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   From: sandra%defun@cs.utah.edu (Sandra J Loosemore)
   Date: Tue, 18 Apr 89 14:33:20 MDT

   At last month's meeting, we agreed that compromising on some variant
   of proposal REQUIRE-CONSISTENCY was the only practical solution on
   this issue, but several people have indicated they think it's
   unacceptable to restrict IN-PACKAGE to being the first form in the
   file.  Here's a modified proposal that tries to get around that

   Forum:		Compiler
   References:	CLtL p. 182
		   Issue DEFPACKAGE (passed)
   Edit History:   V1, 01 Feb 1989, Sandra Loosemore
		   V2, 12 Mar 1989, Sandra Loosemore (discussion, error terms)
		   V3, 18 Apr 1989, Sandra Loosemore (new proposal)
   Status:		Ready for release

   Problem Description:

   It is not clear how COMPILE-FILE is supposed to specify to LOAD how
   symbols in the compiled file should be interned.  In particular, what
   happens if the value of *PACKAGE* is different at load-time than it
   was at compile-time, or if any of the packages referenced in the file
   are defined differently?

   There are two models currently being used to implement this behavior:

     (1) Symbols appearing in the output file produced by COMPILE-FILE
	 are qualified with package prefixes in the same way that PRINT
	 would qualify them.  Symbols that are accessible in *PACKAGE*
	 at compile-time are looked up in *PACKAGE* at load-time.  (This
	 is the "current-package" model.)

     (2) Symbols appearing in the output file produced by COMPILE-FILE
	 are always qualified with the name of their home package,
	 regardless of the value of *PACKAGE*.  (This is the
	 "home-package" model.)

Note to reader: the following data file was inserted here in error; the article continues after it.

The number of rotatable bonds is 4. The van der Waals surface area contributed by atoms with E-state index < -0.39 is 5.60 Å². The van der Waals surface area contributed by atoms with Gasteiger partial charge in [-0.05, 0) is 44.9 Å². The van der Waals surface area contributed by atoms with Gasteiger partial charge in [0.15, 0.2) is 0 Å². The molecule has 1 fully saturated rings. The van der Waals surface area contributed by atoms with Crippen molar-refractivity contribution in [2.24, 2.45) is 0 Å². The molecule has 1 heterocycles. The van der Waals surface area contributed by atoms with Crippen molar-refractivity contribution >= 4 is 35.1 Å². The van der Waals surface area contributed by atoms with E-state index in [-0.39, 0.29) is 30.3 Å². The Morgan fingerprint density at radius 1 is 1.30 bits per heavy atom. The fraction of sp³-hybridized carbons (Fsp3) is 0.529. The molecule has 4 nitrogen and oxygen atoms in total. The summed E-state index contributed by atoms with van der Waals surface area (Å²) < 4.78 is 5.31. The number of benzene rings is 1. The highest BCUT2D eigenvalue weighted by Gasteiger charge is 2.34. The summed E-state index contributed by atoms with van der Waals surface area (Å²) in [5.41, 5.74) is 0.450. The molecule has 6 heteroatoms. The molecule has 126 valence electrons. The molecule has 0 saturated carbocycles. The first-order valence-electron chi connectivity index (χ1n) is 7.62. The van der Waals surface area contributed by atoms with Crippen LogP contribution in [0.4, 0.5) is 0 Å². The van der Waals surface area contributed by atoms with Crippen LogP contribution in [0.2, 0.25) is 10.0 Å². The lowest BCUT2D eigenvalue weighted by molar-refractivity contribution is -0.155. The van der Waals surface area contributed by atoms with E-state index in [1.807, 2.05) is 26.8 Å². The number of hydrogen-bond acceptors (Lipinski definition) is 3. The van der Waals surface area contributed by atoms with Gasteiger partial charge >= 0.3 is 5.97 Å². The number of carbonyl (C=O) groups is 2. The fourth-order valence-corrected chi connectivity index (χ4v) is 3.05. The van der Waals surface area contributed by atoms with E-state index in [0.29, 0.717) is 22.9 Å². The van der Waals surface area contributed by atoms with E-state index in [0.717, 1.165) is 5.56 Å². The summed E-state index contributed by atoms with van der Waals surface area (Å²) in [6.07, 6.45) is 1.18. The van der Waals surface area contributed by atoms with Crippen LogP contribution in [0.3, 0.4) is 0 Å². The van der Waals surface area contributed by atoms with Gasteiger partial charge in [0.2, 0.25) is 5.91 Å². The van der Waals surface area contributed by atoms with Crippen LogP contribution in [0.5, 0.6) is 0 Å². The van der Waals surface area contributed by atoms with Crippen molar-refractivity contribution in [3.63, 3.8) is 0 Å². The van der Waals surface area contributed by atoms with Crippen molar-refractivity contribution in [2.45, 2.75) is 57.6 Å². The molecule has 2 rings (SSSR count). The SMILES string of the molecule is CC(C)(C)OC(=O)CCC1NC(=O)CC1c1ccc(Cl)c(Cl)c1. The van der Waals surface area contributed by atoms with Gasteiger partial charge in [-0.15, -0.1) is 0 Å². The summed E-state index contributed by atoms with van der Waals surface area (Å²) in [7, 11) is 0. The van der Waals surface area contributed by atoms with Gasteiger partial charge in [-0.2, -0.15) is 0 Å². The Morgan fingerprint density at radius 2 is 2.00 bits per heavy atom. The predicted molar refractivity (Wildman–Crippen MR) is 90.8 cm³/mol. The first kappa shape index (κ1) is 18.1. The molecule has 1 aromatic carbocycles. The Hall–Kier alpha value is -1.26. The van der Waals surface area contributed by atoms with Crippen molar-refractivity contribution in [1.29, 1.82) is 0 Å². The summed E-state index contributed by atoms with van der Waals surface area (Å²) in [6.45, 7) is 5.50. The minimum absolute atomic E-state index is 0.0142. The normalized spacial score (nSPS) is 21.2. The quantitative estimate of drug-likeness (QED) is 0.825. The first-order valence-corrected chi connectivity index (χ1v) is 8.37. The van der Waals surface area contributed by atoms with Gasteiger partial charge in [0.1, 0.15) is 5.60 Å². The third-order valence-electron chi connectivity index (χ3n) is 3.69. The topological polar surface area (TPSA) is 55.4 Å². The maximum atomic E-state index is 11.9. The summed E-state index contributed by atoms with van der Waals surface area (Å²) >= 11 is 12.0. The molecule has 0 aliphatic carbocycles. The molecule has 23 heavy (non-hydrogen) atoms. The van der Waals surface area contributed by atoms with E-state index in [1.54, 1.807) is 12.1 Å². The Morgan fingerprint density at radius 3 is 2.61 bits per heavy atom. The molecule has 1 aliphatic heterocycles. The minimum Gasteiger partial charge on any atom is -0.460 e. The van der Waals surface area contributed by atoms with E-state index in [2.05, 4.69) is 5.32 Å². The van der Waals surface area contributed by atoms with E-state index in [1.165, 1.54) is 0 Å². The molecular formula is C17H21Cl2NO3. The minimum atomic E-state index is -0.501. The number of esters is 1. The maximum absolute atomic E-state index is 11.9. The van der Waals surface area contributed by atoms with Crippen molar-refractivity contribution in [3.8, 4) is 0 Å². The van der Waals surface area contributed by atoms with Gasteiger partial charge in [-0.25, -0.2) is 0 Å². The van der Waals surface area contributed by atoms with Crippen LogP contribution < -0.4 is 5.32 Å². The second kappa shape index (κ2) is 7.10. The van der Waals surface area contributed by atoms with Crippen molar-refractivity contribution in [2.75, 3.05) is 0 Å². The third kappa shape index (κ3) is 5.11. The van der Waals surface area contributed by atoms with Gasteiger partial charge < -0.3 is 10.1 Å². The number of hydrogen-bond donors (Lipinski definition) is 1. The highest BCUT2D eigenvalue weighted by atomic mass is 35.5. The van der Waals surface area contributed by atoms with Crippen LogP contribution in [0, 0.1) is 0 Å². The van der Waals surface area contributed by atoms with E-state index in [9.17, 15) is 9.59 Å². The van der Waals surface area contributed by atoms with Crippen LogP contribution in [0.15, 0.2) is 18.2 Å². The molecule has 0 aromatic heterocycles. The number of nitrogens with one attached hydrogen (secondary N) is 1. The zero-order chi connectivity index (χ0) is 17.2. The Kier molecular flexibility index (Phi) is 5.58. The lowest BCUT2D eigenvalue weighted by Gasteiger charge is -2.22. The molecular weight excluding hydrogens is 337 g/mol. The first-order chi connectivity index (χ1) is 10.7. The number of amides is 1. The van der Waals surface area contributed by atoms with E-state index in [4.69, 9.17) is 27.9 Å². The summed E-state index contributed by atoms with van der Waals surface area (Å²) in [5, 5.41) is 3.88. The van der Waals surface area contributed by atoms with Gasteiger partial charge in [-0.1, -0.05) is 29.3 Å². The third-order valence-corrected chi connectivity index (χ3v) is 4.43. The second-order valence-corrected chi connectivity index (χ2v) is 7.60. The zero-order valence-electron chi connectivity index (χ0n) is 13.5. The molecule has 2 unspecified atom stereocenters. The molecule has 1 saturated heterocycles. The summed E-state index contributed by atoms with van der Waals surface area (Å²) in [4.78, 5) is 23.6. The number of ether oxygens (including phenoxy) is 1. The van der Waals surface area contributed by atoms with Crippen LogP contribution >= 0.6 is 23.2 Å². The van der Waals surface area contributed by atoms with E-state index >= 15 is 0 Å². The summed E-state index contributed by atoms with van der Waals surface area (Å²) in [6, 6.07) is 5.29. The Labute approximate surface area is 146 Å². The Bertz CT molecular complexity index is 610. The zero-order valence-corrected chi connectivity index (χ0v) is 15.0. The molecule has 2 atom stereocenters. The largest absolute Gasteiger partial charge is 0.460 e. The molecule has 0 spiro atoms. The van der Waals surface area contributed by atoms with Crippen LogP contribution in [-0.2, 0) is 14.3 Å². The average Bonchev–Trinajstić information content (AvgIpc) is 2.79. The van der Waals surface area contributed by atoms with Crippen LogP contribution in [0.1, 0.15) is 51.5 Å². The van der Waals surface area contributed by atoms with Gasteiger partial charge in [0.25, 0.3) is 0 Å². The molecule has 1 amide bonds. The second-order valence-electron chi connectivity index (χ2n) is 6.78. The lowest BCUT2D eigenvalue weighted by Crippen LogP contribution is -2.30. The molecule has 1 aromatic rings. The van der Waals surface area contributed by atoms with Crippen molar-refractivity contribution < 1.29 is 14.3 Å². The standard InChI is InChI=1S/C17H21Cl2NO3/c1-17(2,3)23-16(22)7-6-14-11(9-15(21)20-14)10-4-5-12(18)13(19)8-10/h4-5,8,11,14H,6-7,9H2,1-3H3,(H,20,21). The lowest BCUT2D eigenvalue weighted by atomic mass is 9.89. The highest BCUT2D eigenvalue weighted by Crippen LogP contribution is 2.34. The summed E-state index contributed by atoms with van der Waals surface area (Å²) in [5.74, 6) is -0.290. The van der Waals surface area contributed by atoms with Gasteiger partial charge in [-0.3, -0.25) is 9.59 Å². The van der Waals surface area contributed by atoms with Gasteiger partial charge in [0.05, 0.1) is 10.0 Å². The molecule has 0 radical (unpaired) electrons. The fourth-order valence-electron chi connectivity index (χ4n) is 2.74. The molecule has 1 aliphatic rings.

In order to guarantee that compiled files can be loaded correctly,
     users must ensure that the packages referenced in the file are defined
     consistently at compile and load time.  Conforming Common Lisp programs
     must satisfy the following requirements:

     (1) The value of *PACKAGE* when a top-level form in the file is processed
	 by COMPILE-FILE must be the same as the value of *PACKAGE* when the
	 code corresponding to that top-level form in the compiled file is
	 executed.  In particular:

You mean loaded instead of executed right?

     If all of these conditions hold, then when a compiled file is
     loaded, the interned symbols it references are found by calling
     INTERN at load time with two arguments, the name of the symbol and
     the package with the same name as the compile-time symbol's home
     package.  If no such package exists, an error is signalled.

I think this should be removed. It clearly is overspecification. We should
specify behaviour of conforming programs. You are trying to describe the
behavior of an implementation. Besides, this is incompatible with the current
package practice, because they lose the home package when they dump. 
I will be perfectly happy with just the requirement 1 and 2.